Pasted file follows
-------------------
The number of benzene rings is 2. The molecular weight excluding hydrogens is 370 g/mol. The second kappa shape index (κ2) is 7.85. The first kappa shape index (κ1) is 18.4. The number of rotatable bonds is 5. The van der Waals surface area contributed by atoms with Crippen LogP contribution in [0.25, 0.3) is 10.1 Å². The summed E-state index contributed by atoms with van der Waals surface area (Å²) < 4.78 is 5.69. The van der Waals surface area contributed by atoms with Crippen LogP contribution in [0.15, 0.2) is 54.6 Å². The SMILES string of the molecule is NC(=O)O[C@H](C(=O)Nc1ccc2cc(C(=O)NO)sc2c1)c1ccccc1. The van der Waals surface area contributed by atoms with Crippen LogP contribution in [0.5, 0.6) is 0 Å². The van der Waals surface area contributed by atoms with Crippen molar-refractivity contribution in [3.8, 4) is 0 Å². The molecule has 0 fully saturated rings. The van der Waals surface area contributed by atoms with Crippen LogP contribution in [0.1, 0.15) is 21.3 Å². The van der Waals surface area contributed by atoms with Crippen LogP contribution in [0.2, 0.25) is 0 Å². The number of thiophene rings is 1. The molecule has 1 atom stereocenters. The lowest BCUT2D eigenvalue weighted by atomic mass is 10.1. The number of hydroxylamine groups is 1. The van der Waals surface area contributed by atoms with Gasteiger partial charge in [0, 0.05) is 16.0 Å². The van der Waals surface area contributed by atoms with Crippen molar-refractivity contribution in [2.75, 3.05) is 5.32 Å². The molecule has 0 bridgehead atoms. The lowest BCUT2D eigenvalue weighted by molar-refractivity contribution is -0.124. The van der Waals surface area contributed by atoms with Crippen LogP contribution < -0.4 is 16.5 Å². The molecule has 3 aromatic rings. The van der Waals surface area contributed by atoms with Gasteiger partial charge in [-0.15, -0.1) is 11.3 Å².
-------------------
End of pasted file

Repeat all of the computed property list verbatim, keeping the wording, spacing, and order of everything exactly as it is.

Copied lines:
The number of benzene rings is 2. The molecular weight excluding hydrogens is 370 g/mol. The second kappa shape index (κ2) is 7.85. The first kappa shape index (κ1) is 18.4. The number of rotatable bonds is 5. The van der Waals surface area contributed by atoms with Crippen LogP contribution in [0.25, 0.3) is 10.1 Å². The summed E-state index contributed by atoms with van der Waals surface area (Å²) < 4.78 is 5.69. The van der Waals surface area contributed by atoms with Crippen LogP contribution in [0.15, 0.2) is 54.6 Å². The SMILES string of the molecule is NC(=O)O[C@H](C(=O)Nc1ccc2cc(C(=O)NO)sc2c1)c1ccccc1. The van der Waals surface area contributed by atoms with Crippen LogP contribution in [0.5, 0.6) is 0 Å². The van der Waals surface area contributed by atoms with Crippen molar-refractivity contribution in [3.8, 4) is 0 Å². The molecule has 0 fully saturated rings. The van der Waals surface area contributed by atoms with Crippen LogP contribution in [0.1, 0.15) is 21.3 Å². The van der Waals surface area contributed by atoms with Crippen LogP contribution in [0.2, 0.25) is 0 Å². The number of thiophene rings is 1. The molecule has 1 atom stereocenters. The lowest BCUT2D eigenvalue weighted by atomic mass is 10.1. The number of hydroxylamine groups is 1. The van der Waals surface area contributed by atoms with Gasteiger partial charge in [0, 0.05) is 16.0 Å². The van der Waals surface area contributed by atoms with Crippen molar-refractivity contribution in [2.75, 3.05) is 5.32 Å². The molecule has 0 bridgehead atoms. The lowest BCUT2D eigenvalue weighted by molar-refractivity contribution is -0.124. The van der Waals surface area contributed by atoms with Crippen LogP contribution < -0.4 is 16.5 Å². The molecule has 3 aromatic rings. The van der Waals surface area contributed by atoms with Gasteiger partial charge in [-0.15, -0.1) is 11.3 Å².